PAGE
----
Blood Training the Invisible Dog
My dog Angus almost disappears on a jet black night when you need one flashlight to help you find another. Following him on one of his first blood trails was like having an invisible dog on a leash.
I had already unraveled the trail that evening and discovered John’s buck at its conclusion. But I wanted to train Angus to be of more use in the field. He is good at retrieving birds and usually pays attention to verbal commands and hand signals to help him in his search, yet I have rarely used him to track wounded big game. Though after twenty plus years of guiding, there have been occasions I could have really used a dog’s nose to unravel a trail.
My hunter’s shot had been excellent but the buck had still managed to travel several hundred yards. This would be a great training run for my Airedale/Standard poodle cross.
This wasn’t John Pole’s first hunt with us. Looking back through the records, I discovered that he was one of my rare one hundred percenters, folks who always fill their tag.
Not only do you have to be a great shot, but you have to have all of the other qualities that allow you to sit long hours on stand undetected. John has the type of personality that projects confidence into each outing and he expects success. He is always ready on time and safety is his number one concern in the stand. He doesn’t fall in love with any single deer and turn down great shots on all of the rest. He comes out to gather meat, experience the beauty of the prairie and hills, and recharge his spiritual batteries. Since his first hunt in 2010, I don’t believe he has ever needed more than two days to fill his tag.
My confidence in John’s abilities let me unravel a blood trail that didn’t follow the script. He had texted from his location that he made a good hit and had watched the deer lay down. But after ten minutes he thought that its head was still up. Those two pieces of information didn’t add up.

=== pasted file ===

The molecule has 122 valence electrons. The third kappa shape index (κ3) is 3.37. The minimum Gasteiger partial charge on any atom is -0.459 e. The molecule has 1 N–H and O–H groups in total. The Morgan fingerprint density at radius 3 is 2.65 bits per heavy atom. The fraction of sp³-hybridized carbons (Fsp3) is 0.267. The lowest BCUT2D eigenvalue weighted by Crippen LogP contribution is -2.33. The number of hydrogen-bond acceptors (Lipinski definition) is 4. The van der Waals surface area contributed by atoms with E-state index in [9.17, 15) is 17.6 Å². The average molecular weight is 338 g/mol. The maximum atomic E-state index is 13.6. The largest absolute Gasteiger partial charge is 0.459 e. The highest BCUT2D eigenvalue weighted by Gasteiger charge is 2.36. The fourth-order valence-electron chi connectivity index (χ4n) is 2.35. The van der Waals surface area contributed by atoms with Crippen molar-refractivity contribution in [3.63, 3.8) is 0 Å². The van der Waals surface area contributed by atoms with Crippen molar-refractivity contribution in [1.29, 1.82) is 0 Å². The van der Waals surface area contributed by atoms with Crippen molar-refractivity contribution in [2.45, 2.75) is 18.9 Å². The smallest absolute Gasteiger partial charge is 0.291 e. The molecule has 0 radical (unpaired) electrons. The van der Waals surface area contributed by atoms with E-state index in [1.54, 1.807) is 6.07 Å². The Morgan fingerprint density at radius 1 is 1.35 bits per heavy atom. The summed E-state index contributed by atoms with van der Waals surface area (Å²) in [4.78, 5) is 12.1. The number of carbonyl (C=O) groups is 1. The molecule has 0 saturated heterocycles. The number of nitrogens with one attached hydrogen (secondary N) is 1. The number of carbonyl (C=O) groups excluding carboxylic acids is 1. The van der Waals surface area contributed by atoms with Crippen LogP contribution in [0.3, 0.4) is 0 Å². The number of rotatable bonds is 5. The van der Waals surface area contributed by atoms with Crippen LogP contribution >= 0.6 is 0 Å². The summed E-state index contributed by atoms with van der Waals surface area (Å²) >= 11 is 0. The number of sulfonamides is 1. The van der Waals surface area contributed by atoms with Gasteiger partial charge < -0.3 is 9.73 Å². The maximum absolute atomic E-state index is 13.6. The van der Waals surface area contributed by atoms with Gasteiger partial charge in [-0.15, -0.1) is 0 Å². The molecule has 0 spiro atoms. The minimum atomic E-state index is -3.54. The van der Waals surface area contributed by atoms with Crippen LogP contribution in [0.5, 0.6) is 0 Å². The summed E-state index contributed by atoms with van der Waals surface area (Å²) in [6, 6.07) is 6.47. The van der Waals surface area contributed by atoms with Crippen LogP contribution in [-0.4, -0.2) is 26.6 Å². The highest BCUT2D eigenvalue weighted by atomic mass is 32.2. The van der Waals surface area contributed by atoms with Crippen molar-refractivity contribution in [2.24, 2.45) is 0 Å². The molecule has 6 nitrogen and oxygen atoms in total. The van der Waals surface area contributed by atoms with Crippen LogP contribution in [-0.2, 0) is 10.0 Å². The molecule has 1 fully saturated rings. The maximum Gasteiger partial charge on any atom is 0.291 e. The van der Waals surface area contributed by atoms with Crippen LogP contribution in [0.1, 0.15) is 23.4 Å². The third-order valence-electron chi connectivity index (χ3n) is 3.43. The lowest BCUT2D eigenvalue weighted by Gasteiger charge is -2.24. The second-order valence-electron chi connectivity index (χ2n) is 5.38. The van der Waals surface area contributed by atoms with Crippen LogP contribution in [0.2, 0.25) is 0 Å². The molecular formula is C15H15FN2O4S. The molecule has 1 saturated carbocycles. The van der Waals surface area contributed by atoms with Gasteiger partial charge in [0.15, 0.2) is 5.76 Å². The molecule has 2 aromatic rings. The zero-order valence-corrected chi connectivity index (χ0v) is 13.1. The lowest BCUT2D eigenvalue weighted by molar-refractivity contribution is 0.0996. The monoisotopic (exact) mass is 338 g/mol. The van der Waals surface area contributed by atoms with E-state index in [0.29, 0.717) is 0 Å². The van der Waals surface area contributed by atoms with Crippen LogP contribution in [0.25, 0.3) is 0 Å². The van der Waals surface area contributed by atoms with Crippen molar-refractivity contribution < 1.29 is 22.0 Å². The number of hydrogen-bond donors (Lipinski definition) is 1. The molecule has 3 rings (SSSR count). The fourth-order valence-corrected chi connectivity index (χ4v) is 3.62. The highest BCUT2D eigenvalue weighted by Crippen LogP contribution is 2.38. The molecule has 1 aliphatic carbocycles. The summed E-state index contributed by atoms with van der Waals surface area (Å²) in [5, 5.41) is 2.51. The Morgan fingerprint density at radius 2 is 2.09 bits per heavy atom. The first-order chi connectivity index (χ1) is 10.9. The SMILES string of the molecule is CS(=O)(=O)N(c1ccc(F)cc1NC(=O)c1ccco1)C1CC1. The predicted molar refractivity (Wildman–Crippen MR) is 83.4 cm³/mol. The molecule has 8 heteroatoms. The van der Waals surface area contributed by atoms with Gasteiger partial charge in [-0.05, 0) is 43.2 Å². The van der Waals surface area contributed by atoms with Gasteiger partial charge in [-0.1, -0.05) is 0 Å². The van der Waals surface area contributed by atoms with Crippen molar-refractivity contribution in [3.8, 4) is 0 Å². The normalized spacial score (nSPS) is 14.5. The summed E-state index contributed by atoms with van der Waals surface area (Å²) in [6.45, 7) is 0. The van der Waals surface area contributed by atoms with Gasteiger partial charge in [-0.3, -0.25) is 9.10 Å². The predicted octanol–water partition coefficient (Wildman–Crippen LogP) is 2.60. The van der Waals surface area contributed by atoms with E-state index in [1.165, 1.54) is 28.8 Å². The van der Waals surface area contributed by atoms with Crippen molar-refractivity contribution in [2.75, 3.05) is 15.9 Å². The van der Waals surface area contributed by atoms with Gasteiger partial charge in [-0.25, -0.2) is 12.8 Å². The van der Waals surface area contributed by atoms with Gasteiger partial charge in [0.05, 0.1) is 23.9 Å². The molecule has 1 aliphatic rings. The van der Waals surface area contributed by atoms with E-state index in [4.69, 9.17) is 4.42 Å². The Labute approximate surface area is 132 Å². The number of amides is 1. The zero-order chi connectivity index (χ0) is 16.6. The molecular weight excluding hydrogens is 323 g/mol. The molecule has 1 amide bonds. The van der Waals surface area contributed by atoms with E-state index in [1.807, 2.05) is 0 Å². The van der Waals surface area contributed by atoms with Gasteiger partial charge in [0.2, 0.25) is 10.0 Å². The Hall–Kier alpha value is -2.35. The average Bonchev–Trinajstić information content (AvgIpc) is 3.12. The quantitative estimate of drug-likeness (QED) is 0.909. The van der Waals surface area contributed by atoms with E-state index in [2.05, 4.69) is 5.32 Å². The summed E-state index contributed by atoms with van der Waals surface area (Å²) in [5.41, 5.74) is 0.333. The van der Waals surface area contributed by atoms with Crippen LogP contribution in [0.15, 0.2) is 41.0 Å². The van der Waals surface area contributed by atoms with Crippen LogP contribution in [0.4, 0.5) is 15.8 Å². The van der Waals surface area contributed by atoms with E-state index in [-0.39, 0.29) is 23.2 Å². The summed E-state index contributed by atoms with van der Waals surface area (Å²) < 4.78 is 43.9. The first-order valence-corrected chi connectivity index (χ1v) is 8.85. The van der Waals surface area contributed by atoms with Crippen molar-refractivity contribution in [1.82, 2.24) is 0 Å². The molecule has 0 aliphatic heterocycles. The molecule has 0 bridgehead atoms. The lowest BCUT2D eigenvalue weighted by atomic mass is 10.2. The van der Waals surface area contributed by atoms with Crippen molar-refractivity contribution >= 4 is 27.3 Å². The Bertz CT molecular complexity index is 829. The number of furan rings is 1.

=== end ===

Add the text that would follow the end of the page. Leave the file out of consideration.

When I got to the stand, John told me that the deer he had been watching had gotten up and moved off. I’d brought Angus but left him in the vehicle while I tried to use the last of the fading light to take the trail as far as it would allow.
John admitted that he might have been watching the wrong deer. He estimated more than 100 deer had been in the field and that in the excitement and confusion after the shot, that he might not have followed the right one with his eyes. His one certainty was that the arrow had penetrated through both sides but not completely passed through. There had been substantial bleeding before it had left his view.
Once discovered, the trail was one that even my fading vision could follow. It just didn’t take the route John had expected. His buck had expired within moments after his shot, but in a totally different direction than he originally believed and only after bolting a great distance. With the buck recovered and John congratulated, I thought it was time to put Angus on the trail.
I’ve had this dog since the day he was born. His mother had a great personality and good looks but no nose. His dad had been a genius but a city boy. Angus has never shown any interest in anything with fur. He is a bird dog that needs to be converted.
I was initially very pleased. Angus put his nose to the trail and pulled at his lead. In South Dakota, dogs may only be used on a blood trail if on a leash and the game is believed to be wounded or dead. I wanted him to follow the trail, nose to the ground, all the way to the deer.
But Angus is no dummy. As soon as the wind shifted and brought the smell of our actual deer from the far side of the hay meadow, he abandoned the trail and took the shortest route to his quarry.
I’m a “show all of your work” kind of guy. I don’t like shortcuts. But it’s awfully hard to persuade an invisible dog that doing something smarter isn’t always better.